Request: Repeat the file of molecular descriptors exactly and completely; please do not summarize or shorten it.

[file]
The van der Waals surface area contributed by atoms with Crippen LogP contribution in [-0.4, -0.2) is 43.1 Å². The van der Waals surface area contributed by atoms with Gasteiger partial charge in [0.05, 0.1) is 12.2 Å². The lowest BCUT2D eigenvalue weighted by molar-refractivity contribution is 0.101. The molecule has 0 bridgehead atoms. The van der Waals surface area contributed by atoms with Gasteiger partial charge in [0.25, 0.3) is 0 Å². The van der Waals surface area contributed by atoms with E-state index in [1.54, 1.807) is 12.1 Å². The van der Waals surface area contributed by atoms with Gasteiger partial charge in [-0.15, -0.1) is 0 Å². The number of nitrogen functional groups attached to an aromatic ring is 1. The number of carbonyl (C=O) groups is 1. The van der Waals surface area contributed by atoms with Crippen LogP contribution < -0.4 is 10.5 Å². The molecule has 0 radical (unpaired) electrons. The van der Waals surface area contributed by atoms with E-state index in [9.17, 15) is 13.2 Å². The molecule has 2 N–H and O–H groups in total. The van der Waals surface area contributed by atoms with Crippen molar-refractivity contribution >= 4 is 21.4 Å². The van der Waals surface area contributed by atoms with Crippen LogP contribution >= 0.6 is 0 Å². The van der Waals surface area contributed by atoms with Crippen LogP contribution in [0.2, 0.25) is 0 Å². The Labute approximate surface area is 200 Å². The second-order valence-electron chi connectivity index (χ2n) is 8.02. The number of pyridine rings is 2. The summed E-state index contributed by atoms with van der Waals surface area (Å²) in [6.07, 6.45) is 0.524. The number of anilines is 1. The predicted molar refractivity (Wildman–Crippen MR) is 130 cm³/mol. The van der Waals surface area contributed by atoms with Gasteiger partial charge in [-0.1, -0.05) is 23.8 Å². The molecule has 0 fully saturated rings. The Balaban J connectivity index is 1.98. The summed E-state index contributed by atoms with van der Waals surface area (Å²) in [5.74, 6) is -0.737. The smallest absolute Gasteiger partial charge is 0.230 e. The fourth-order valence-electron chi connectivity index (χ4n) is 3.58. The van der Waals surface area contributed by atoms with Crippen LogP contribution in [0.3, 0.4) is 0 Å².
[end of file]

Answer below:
The van der Waals surface area contributed by atoms with Crippen LogP contribution in [-0.4, -0.2) is 43.1 Å². The van der Waals surface area contributed by atoms with Gasteiger partial charge in [0.05, 0.1) is 12.2 Å². The lowest BCUT2D eigenvalue weighted by molar-refractivity contribution is 0.101. The molecule has 0 bridgehead atoms. The van der Waals surface area contributed by atoms with Gasteiger partial charge in [0.25, 0.3) is 0 Å². The van der Waals surface area contributed by atoms with E-state index in [1.54, 1.807) is 12.1 Å². The van der Waals surface area contributed by atoms with Gasteiger partial charge in [-0.15, -0.1) is 0 Å². The number of nitrogen functional groups attached to an aromatic ring is 1. The number of carbonyl (C=O) groups is 1. The van der Waals surface area contributed by atoms with Crippen LogP contribution < -0.4 is 10.5 Å². The molecule has 0 radical (unpaired) electrons. The van der Waals surface area contributed by atoms with E-state index in [9.17, 15) is 13.2 Å². The molecule has 2 N–H and O–H groups in total. The van der Waals surface area contributed by atoms with Crippen molar-refractivity contribution >= 4 is 21.4 Å². The van der Waals surface area contributed by atoms with Crippen LogP contribution >= 0.6 is 0 Å². The van der Waals surface area contributed by atoms with Crippen LogP contribution in [0.2, 0.25) is 0 Å². The Labute approximate surface area is 200 Å². The second-order valence-electron chi connectivity index (χ2n) is 8.02. The number of pyridine rings is 2. The summed E-state index contributed by atoms with van der Waals surface area (Å²) in [6.07, 6.45) is 0.524. The number of anilines is 1. The predicted molar refractivity (Wildman–Crippen MR) is 130 cm³/mol. The van der Waals surface area contributed by atoms with Gasteiger partial charge in [-0.1, -0.05) is 23.8 Å². The molecule has 0 fully saturated rings. The Balaban J connectivity index is 1.98. The summed E-state index contributed by atoms with van der Waals surface area (Å²) in [5.74, 6) is -0.737. The smallest absolute Gasteiger partial charge is 0.230 e. The fourth-order valence-electron chi connectivity index (χ4n) is 3.58. The van der Waals surface area contributed by atoms with Crippen LogP contribution in [0.3, 0.4) is 0 Å².